Thursday, June 21, 2007

Ryanair's Michael O'Leary seeking to boost business amidst market slowdown but gets puck in eye on customer service

Ryanair Chief Executive Michael O'Leary said on Tuesday that the low-cost airlines average ticket prices will be lower this year and predicted a ``big downturn'' for the industry.

Ryanair cut prices on 3 million seats at a cost of as much as £45 million pounds over three months, O'Leary said today at a press conference in London.

``We expect a big downturn in the next 12 months, we just don't know what's going to cause it,'' O'Leary said, noting the cyclical nature of the industry. ``We must be due one.''

Ryanair wants to take market share from EasyJet Plc and meet targets for passenger growth by forcing prices lower. It is targeting to boost customer numbers by 22 percent this year even as it pays more for fuel. The company confirmed that profit will climb about 5 percent in its 2008 financial year as it slashes prices.

However, Michael O'Leary ran into flak on customer service from a recent customer, who happened to be a former editor of the Financial Times.

The following letters were recently published in the FT.

Albania's airport terminal is run more efficiently

by Michael O'Leary

Published: June 15 2007 03:00 Last updated: June 15 2007 03:00

From Mr Michael O'Leary.

Sir, Philip Stephens ("Put an end to the Heathrow misery", June 12) correctly describes the passenger experience at Heathrow as a nightmare. Sadly it is no better at the other BAA monopoly airports at Gatwick and Stansted.

These appalling and badly run facilities are further depressing proof of the abject failure of the Civil Avation Authority's regulatory regime in the UK. Any system that rewards a monopoly by setting its income as a fixed percentage of its capital expenditure is bound to incentivise that monopoly to waste not millions, but billions, on capital expenditure in order to inflate its future income.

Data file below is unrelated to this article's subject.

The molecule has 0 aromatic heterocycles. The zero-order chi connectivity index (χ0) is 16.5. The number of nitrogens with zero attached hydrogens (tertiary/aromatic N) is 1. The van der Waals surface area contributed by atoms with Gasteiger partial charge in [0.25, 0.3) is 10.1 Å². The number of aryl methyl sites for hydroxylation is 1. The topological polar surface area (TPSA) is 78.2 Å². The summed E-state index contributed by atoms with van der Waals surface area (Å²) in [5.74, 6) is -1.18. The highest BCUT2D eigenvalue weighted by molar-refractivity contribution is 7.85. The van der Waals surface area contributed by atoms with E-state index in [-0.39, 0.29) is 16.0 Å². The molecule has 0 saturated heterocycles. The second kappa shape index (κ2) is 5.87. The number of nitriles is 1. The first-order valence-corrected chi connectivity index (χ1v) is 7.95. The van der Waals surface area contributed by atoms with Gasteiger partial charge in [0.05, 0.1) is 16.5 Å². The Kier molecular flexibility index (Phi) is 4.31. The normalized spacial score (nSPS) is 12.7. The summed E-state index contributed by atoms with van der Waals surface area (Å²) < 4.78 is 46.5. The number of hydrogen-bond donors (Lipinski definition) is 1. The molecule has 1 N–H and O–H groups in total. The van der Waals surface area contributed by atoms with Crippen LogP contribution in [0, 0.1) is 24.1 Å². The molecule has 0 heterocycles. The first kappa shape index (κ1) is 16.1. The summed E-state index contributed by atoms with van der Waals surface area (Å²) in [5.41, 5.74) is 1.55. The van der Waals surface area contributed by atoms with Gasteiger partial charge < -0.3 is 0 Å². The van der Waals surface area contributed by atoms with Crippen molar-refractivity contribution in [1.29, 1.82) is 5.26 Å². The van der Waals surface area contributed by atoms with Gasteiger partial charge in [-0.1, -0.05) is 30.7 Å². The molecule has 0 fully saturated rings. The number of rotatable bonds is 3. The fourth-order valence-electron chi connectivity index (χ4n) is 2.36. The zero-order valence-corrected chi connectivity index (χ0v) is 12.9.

Mr Stephens also correctly identifies the solution. Competition. The only way the London airports can be improved is for the Competition Commission to force the break-up of BAA's London airport monopoly. Spin out Heathrow, Gatwick and Stansted into three separately owned companies and force them to compete vigorously against each other. Competition will deliver more efficient investment, passenger-friendly terminal facilities, lower costs and improved services. Put an end to the regulatory scandal that allows the BAA monopoly at Stansted to contemplate wasting £4bn on a second runway and terminal, when these facilities can and should be built for less than a quarter of that sum.

The BAA airport monopoly has not delivered for passengers. Albania provides more efficient terminal facilities than the BAA monopoly. Ryanair welcomes Mr Stephens' support for our campaign to break up this overspending, overcharging airport monopoly.

Michael O'Leary,
Chief Executive,

O'Leary's protest is not without irony
By Andrew Gowers

Published: June 18 2007 03:00 Last updated: June 18 2007 03:00

From Mr Andrew Gowers.

Sir, While endorsing Michael O'Leary's sentiments about the horrors of BAA's "monopoly airports" (Letters, June 15), am I alone in finding such criticism somewhat hypocritical coming from the head of an airline with as cavalier an attitude to its own customers as Ryanair frequently displays?

A recent encounter by my family with Mr O'Leary's "On-time airline" casts an ironic light on his protests against the poor passenger experience at Heathrow, Gatwick and Stansted. Ryanair was supposed to fly us to Treviso for Venice, but our plane was diverted by a storm and we landed at Trieste.

Then the fun started. The airport was closed and bleary-eyed police and customs officers had to be summoned from their homes to deal with us. Contrary to pre-landing assurances from the crew, there was no transport, accommodation or refreshments for the arriving refugees. More entertainingly still, once we were ensconced out of sight in the airport building, the Ryanair crew simply disappeared, never to be seen again. Thus 184 passengers including elderly, infirm and infants, were left to fend for themselves in the middle of nowhere through the small hours of the morning.

According to the Air Transport Users Council, airlines have a contractual duty to get passengers to the destination they paid for at no extra cost. Can anybody explain why an airline that so flagrantly and insouciantly violates its obligations to customers should continue to have a licence to fly?

Andrew Gowers,
London SE21